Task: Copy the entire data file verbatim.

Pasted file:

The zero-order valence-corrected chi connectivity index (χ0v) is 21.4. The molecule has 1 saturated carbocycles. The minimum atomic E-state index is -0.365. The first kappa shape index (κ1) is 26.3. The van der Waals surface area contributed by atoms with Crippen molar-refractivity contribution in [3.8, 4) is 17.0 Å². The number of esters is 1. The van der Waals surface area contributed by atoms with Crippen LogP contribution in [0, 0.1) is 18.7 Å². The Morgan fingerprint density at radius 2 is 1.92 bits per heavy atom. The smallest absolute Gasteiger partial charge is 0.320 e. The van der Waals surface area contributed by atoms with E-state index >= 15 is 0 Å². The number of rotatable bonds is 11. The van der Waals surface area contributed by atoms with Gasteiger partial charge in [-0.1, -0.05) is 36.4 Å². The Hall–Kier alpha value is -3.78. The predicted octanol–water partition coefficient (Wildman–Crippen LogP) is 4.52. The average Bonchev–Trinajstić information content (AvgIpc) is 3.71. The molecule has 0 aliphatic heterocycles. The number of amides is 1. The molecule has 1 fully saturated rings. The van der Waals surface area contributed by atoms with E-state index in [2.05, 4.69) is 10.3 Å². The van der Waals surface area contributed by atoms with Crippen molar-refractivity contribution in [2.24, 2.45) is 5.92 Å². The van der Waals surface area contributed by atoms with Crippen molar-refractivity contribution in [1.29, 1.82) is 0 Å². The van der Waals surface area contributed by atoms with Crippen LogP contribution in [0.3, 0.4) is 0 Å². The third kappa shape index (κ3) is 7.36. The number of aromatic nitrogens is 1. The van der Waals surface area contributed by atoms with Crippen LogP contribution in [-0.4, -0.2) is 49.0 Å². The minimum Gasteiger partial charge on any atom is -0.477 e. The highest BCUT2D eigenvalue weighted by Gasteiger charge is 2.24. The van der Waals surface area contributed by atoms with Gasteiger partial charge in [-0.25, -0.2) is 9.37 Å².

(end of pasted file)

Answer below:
The zero-order valence-corrected chi connectivity index (χ0v) is 21.4. The molecule has 1 saturated carbocycles. The minimum atomic E-state index is -0.365. The first kappa shape index (κ1) is 26.3. The van der Waals surface area contributed by atoms with Crippen molar-refractivity contribution in [3.8, 4) is 17.0 Å². The number of esters is 1. The van der Waals surface area contributed by atoms with Crippen LogP contribution in [0, 0.1) is 18.7 Å². The Morgan fingerprint density at radius 2 is 1.92 bits per heavy atom. The smallest absolute Gasteiger partial charge is 0.320 e. The van der Waals surface area contributed by atoms with E-state index >= 15 is 0 Å². The number of rotatable bonds is 11. The van der Waals surface area contributed by atoms with Gasteiger partial charge in [-0.1, -0.05) is 36.4 Å². The Hall–Kier alpha value is -3.78. The predicted octanol–water partition coefficient (Wildman–Crippen LogP) is 4.52. The average Bonchev–Trinajstić information content (AvgIpc) is 3.71. The molecule has 0 aliphatic heterocycles. The number of amides is 1. The molecule has 1 fully saturated rings. The van der Waals surface area contributed by atoms with E-state index in [2.05, 4.69) is 10.3 Å². The van der Waals surface area contributed by atoms with Crippen molar-refractivity contribution in [2.24, 2.45) is 5.92 Å². The van der Waals surface area contributed by atoms with Crippen molar-refractivity contribution in [1.29, 1.82) is 0 Å². The van der Waals surface area contributed by atoms with Crippen LogP contribution in [0.3, 0.4) is 0 Å². The third kappa shape index (κ3) is 7.36. The number of aromatic nitrogens is 1. The van der Waals surface area contributed by atoms with Crippen LogP contribution in [-0.4, -0.2) is 49.0 Å². The minimum Gasteiger partial charge on any atom is -0.477 e. The highest BCUT2D eigenvalue weighted by Gasteiger charge is 2.24. The van der Waals surface area contributed by atoms with Gasteiger partial charge in [-0.25, -0.2) is 9.37 Å².